Shocking ways to use a Magic Eraser
We keep packed schedules, live large and play hard. But it doesn't feel good if you come home to scuffed walls, stains, and marks left from our rock star way of living. Living in a Camden Community means that you like the finer things in life, want to live in a place you can be proud of, love to be pampered and don't like to be bothered with the minor details. Wouldn't you love to find a way to minimize your cleaning efforts and maximize your domination of the visible reminders of everyday living? I'm here for you.
The answer is Mr. Clean's Magic Eraser.
The Magic Eraser has become the most necessary product I purchase. I have three kids, a dog, a husband and we are a lot to clean up after. I have never stopped trying to use it on anything and everything. Originally the Magic Eraser was marketed as the end of touch-up paint. It's designed to erase marks, crayon, ink and scuffed walls instead of having to pull out the paint, find a clean brush, shake and mix the old paint, pry the lid off the bucket and risk dripping paint on something (How does it always find a way to get on something?).
The reality is that you can use the Magic Eraser on just about everything. I have no idea what the Magic Eraser is made of but it seems to consist of super-fine, soft, grit particles. The size and surface you are trying to clean will determine how long it lasts. The smoother your subject the longer it will last. The one I keep in my shower lasts indefinitely because I use it mostly on the shower glass and polished frame. Even though I use the squeegee religiously after each shower I still get a build up of soap scum at the bottom of the shower door. One visit from Mr. Clean's Magic Eraser and you are cool again. It's whatever, this stain ain't no thang. You tell that stain it can't own you. You use that eraser and you are cool again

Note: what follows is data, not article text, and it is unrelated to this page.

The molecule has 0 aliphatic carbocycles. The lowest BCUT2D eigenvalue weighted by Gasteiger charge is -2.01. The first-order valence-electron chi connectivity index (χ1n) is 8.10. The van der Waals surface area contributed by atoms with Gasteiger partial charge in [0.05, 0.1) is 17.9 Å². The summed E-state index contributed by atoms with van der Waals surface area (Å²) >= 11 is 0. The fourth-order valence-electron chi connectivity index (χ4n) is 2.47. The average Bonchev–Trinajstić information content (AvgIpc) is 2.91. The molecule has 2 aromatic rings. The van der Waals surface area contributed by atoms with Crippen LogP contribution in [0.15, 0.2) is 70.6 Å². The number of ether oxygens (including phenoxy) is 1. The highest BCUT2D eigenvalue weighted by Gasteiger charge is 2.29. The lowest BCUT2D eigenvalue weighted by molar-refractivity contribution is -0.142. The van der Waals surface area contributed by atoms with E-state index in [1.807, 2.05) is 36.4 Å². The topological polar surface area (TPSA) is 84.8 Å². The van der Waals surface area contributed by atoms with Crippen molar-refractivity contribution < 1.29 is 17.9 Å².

This pan had burned debris stuck and persisting. Three seconds with Mr. Clean Magic Eraser and it's cool again! The power of the Magic Eraser must not be underestimated. It can take off too much paint, it can dull surfaces that aren't strong enough to handle its power.
You should not use the Magic Eraser on anything that you are not sure can stand up to the micro-grit abrasives. **Never use it on the front of stainless steel appliances unless you have tried it in an area of the appliance that cannot be seen. I have made that mistake and it's a bad mistake to make. I will admit I may have gone a little overboard at times and won't mention those attempts.
Here is a partial list of successful uses. Keep in mind I usually try the Magic Eraser first so I cannot begin to list everything I use it on.
- dried food on a glass cook top
- stubborn debris on drip pans
- stainless steel sink
- dried water stains on plastic and glass dishes, glasses, containers, etc.
- faucets (both kitchen and baths)
- glass shower doors and frame
- ceramic tile/tubs (You can feel the eraser "grab" the soap scum as you wipe tile surfaces)
- pots and pans with cooked-on and burned-on stains
- paint over spray on switch plates and windows and frames
- adhesive on just about anything (including glass jars you plan to reuse)
- "permanently" stained dishes
- dry erase board
- stained laminate counters
- SHOES - (go very easy with gentle pressure, but it removes a lot of scuffs)
It was only recently that I discovered that there are people in our country that have never used this product. I am compelled to share my dependence on this strange little white block of space material and pixie dust. It's a P.S.A. - please do your part by sharing this information. I had no idea people DIDN'T KNOW! Read more from the Simply Camden Blog: Why renters are at risk of fires